Articles | Volume 29, issue 10
11 Oct 2011
 | 11 Oct 2011

Climatology of rapid geomagnetic variations at high latitudes over two solar cycles

A. Viljanen and E. Tanskanen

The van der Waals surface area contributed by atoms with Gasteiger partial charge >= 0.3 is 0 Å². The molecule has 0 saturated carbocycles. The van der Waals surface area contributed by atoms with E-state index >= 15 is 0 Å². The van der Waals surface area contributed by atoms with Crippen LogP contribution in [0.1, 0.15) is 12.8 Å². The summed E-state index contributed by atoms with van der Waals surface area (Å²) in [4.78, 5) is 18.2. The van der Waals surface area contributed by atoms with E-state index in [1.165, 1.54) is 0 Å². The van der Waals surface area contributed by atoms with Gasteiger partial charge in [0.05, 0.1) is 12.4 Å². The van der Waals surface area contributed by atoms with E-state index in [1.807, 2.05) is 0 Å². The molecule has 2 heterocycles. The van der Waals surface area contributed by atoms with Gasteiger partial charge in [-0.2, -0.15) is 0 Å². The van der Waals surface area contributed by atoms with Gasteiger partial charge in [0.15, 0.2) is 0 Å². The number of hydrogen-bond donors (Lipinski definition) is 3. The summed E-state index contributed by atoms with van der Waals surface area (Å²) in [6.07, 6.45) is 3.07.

Abstract. We investigate the characteristics of rapid geomagnetic variations at high latitudes based on the occurrence of large time derivatives of the horizontal magnetic field (dH/dt exceeding 1 nT s−1). Analysis of IMAGE magnetometer data from North Europe in 1983–2010, covering more than two solar cycles, confirms and specifies several previous findings. We show that dH/dt activity is high around the midnight and early morning hours, and nearly vanishes at noon and early afternoon. This happens during all seasons, although the midnight maximum is nearly invisible during summer. As indicated by modelled ionospheric equivalent currents, large dH/dt values occur predominantly during westward ionospheric electrojets. Before and around midnight, dH/dt tends to be north-south oriented, whereas in the morning hours, its direction is more west-east directed. dH/dt tends to be more strictly north-south oriented during winter than other seasons. The seasonal occurrence of large dH/dt values is similar to the variation of the maximum amplitude of westward equivalent currents. The yearly fraction of east-west directed large dH/dt vectors at the Kilpisjärvi station (MLAT 65.88) varies from 31 to 47 % without any clear correlation with the general geomagnetic activity nor with the yearly averages of solar wind parameters.